July 28, 2004 – The Public Services Commission and the Water and Power Authority profess to have a common goal — to save ratepayers money. But they differ markedly on the means of reaching that goal.
The two entities — frequently embattled over who has the power to do what — locked horns again Tuesday.
The PSC took issue with WAPA's recent announcement that it had sent a request for proposals not only to CWT but also to four other potential power providers. By law, the authority is mandated to seek alternative sources of power.
In a June meeting, WAPA's governing board voted to hire the firm of Skadden, Arps, Slate, Meagher & Flom at a cost of $50,000 to assist the authority in developing a request for proposals for alternative sources of energy. WAPA announced that the RFP would be sent to five companies: Caribbean Energy Resources Corp., Caribe Waste Technologies, Florida Power and Light, St. Croix Renaissance Group and Sea Solar.
The commission took issue with WAPA sending out the RFP. Valencio Jackson, PSC chair, said the utility should negotiate only with companies that have been certified by the PSC as small power producers.
Sam Hall, WAPA attorney, disagreed. "We don't have a handle on what it costs to purchase power," he said. "The RFPs are a mechanism for asking the companies."
Hall said the RFPs are a way to provide companies WAPA's technical requirements and "for them to tell us what they can offer." One issue for WAPA is avoided costs the costs that the utility will not incur as a result of not producing the power that it will purchase. These include the costs of producing water, maintaining unused equipment, and paying wages and benefits of employees needed to step in when the alternate energy source is not available to produce power.
Commission member Verne David asked if WAPA has the authority to issue the RFPs. Jackson said he didn't know. "I have to go back to our attorney," Jackson said, adding,. "I don't believe they have the authority in this specific instance."
Jackson objected to companies not located in the territory and not having a local business license being considered.
One of the five companies, St. Croix's Renaissance Group, was represented at Tuesday's meeting. The firm bought the old 1,200-acre St. Croix Alumina site on St. Croix's South Shore about two years ago.
Myron Allick, Renaissance vice president, and Jehangir Zakaria, the company's power and utilities engineer, presented their case for supplying alternative power to WAPA. Zakaria stressed that the company uses coal as fuel, saying the costs are "significantly lower" than they would be for oil. Also, he said, the company is already producing water for sale locally, and it could be ready to go as a power provider in "six months to a year."
The commissioners were a hard sell. "What about emissions?" asked Alric Simmonds. Zakaria said coal is a "clean burn." The facility has a furnace 100 feet high, he said, where the particles "completely burn before exit." Simmonds said, "There will be emissions." Zakaria maintained that the emissions would be limited. He said the company would do an emission study to determine what areas, if any, would be affected.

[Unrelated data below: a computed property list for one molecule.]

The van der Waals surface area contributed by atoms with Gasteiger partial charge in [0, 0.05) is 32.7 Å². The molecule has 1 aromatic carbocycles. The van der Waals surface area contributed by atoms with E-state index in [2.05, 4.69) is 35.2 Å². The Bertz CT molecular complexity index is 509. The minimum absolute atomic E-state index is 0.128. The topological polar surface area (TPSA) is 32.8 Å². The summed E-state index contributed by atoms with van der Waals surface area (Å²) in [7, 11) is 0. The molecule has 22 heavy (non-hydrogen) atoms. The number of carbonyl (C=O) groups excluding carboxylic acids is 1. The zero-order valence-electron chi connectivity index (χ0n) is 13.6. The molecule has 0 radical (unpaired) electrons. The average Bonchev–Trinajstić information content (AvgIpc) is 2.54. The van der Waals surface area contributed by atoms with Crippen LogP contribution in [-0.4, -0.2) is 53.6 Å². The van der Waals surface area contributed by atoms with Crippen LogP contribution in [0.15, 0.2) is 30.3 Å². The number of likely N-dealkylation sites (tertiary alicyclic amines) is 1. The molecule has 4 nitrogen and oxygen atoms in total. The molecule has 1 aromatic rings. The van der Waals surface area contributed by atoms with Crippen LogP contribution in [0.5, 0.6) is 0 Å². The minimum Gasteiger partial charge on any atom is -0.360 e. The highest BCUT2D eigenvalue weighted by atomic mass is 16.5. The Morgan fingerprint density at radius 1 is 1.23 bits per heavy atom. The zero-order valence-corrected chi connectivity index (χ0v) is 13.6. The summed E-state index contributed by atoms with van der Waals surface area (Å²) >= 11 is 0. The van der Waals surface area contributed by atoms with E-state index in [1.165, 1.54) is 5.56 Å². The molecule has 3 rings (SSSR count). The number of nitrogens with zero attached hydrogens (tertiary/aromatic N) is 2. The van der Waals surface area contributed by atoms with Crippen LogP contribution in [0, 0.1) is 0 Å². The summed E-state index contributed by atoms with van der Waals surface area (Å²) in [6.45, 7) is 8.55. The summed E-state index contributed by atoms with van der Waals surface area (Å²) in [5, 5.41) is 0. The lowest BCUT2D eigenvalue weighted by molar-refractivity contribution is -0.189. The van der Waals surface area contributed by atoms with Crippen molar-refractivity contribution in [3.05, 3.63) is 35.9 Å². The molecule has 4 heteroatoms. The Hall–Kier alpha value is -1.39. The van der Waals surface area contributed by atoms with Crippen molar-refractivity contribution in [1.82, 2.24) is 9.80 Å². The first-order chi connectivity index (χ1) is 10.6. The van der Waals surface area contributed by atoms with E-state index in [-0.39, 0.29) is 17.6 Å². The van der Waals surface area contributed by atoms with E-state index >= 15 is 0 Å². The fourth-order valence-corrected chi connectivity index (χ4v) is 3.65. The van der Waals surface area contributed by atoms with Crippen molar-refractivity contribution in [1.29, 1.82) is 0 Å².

Commission member Verne David asked, "What would you do if WAPA says no?" Allick was quick to reply that the company is there for the long run, with or without WAPA. "We have bought homes on St. Croix," he said. "Our children are going to school here."
Allick said the company would like to supply WAPA and that "it would be an integral part" of the Renaissance operation. "And we have tangible assets" locally, he said. It is common for potential power producers from off-island, such as CWT, to have a local presence only on paper until they get the financing from a utility to build a plant.
The commission voted unanimously to hire a hearing examiner to determine whether the Renaissance Group can be certified as a power provider. However, further questions were raised.
"Who will pay?" David asked of the examiner's study. He and Jackson said by law it's the utility. Hall objected. "We have issues with the company about location and permits," he said of Renaissance Group.
After some discussion and consultation by Allick with Renaissance attorney Kathleen Mackay, he said his company would cover up to $10,000 of the investigation cost. WAPA then agreed to pay any balance there might be.
The board also heard from Bevan R. Smith Jr., manager of the V.I. Energy Office. Smith said he had spoken with Alberto Bruno-Vega, WAPA executive director, about utilizing smaller local energy producers of less than 10 megawatts. He said his office is conducting workshop programs for small energy producers, "even using wind-generating systems."
Mandated Investigation of Ferry Rates Begins
Also Tuesday, the board initiated a mandated rate investigation of the fares charged by the two ferry companies linking St. John and St. Thomas, Varlack Ventures and Transportation Services of St. John.
Capt. Loredon Boynes of Transportation Services expressed frustration at trying to find out who is in charge of addressing a problem his company is experiencing. "If the PSC doesn't do it, who is in charge?" he asked.
Boynes said safari buses carrying a multitude of passengers travel between the islands by barge, thereby avoiding paying the ferry fares. Commission member Desmond Maynard said this is a "long-standing problem" that "needs to be addressed."
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